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article imageReview: ‘Survival Skills’ shows ethics are sometimes secondary Special

By Sarah Gopaul     Sep 4, 2020 in Entertainment
‘Survival Skills’ is a satirical critique of police training in the form of an old-fashioned education VHS tape that goes off the rails.
While North American law enforcement has come under scrutiny for its bias application of discretion and unnecessary use of lethal force in countless situations, navigating the discussion around these topics can be challenging. Nonetheless, there have been a number of films that do an excellent job of shining a light on the subject and bringing the conversation to the forefront. Many of these pictures tell the story from the perspective of the victim since that narrative has historically lacked attention, but few try to depict the root of the problem. In Survival Skills, audiences are taken into the world of a 1980s police training video that goes off-script.
Meet Jim (Vayu O’Donnell). He’s the fresh-faced rookie who’s going to be your guide on this journey to becoming a good police officer. Note Jim’s optimistic enthusiasm and willingness to do anything to help a person in need. He brushes off his partner’s bitter pessimism — at one point advising she shouldn’t be a cop if she can’t see the good in people — and tries to make friends with his co-workers. However, his first 9-1-1 call plants the initial seeds of concern that he may not be as effectual in making the world a better place as he thought. Responding to a domestic dispute, Jim has trouble accepting that no charges will be laid. This causes a spiral of interference and rule-breaking that the video narrator (Stacy Keach) cannot rewind or erase no matter how hard he tries.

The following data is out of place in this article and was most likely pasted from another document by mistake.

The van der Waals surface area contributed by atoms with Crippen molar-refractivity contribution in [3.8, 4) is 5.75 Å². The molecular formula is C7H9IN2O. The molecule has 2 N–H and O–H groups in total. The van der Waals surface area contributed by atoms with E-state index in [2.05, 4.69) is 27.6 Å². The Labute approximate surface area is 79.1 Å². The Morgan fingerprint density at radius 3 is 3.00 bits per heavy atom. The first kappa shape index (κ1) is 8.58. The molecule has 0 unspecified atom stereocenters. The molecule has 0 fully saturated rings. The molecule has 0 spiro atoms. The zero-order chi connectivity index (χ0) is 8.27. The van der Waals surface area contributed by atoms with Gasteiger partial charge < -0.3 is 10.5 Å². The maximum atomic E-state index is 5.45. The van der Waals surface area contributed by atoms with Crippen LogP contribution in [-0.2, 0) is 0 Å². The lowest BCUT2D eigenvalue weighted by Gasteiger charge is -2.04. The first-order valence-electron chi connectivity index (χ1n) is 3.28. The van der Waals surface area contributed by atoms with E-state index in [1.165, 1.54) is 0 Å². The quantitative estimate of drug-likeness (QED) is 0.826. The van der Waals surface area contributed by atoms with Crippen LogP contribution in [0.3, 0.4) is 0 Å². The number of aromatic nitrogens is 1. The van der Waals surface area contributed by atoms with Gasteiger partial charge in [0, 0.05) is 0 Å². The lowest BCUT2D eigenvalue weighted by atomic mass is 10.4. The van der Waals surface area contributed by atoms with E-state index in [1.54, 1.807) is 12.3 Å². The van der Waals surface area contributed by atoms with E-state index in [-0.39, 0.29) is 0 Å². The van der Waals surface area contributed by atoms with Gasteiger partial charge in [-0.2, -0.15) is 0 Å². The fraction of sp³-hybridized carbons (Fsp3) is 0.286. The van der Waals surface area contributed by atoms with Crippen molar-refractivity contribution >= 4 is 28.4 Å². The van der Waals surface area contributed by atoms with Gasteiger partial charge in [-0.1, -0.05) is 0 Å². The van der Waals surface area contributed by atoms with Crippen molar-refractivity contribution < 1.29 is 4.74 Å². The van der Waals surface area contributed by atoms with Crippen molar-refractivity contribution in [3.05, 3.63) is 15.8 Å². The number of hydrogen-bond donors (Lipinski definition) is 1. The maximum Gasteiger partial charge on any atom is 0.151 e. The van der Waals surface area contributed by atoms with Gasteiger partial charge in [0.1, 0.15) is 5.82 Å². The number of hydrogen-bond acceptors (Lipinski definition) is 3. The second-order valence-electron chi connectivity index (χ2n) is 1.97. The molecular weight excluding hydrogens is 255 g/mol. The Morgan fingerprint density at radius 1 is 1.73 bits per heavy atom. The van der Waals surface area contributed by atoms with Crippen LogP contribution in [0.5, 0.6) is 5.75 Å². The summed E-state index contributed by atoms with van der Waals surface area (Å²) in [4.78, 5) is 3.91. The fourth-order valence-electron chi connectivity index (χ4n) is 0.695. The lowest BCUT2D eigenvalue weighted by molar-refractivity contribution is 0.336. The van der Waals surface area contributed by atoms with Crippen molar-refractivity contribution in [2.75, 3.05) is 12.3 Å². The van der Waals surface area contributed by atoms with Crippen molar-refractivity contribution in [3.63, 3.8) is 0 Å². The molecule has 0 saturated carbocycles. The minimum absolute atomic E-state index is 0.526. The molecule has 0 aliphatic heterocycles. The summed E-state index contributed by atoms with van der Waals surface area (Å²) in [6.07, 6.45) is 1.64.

Jim’s unpreparedness is revealed pretty early on when he proves completely ill-equipped to handle the screaming couple and their frightened teenager. He then breaks the “don’t get personal” rule by repeatedly reaching out to the abused parties in an attempt to save them, even though he doesn’t have a real solution to their problem. Through Jim’s experiences and other cops’ confessions, it’s increasingly obvious they’re unqualified to respond to many of the calls they attend — they’re not social workers and they’re not trained to handle non-violent cases. To that end, Jim’s lesson in handling a knife-wielding suspect results in him being instructed to just use his gun before the course devolves into an aerobics class. Later, Jim interrupts a group of teenagers playing Dungeons & Dragons because a neighbor reported potential Satan worshippers entering a house. The Narrator addresses these failures with a matter-of-fact “it’s all part of the job” statement, saying that one day the burden of guilt over a cop’s mistakes will likely cause him to become an alcoholic and possibly abuse his own family.
Inspired by the long-gone days of VHS police education videos, writer/director Quinn Armstrong uses the medium to explore the short-comings of law enforcement training. Each time Jim goes off-course, the video tracking also fails and the screen becomes briefly snowy. The Narrator tries repeatedly to get Jim back on script, but he can’t overcome the rookie’s determination and naiveté. In the meantime, Jim’s sunny demeanour grows gloomier, leaving his single-minded, robotic wife (Tyra Colar) — also one of the few non-white actors in the picture — to grow confused and concerned about his well-being. This dark satire sheds a grim light on the consequences of poor preparation colliding with steadfast beliefs and bad people.
Survival Skills had its international premiere at the 2020 Fantasia Film Festival.
Director: Quinn Armstrong
Starring: Stacy Keach, Vayu O'Donnell and Spencer Garrett
More about Survival Skills, Fantasia Film Festival, Stacy Keach, Vayu ODonnell, Quinn Armstrong
 
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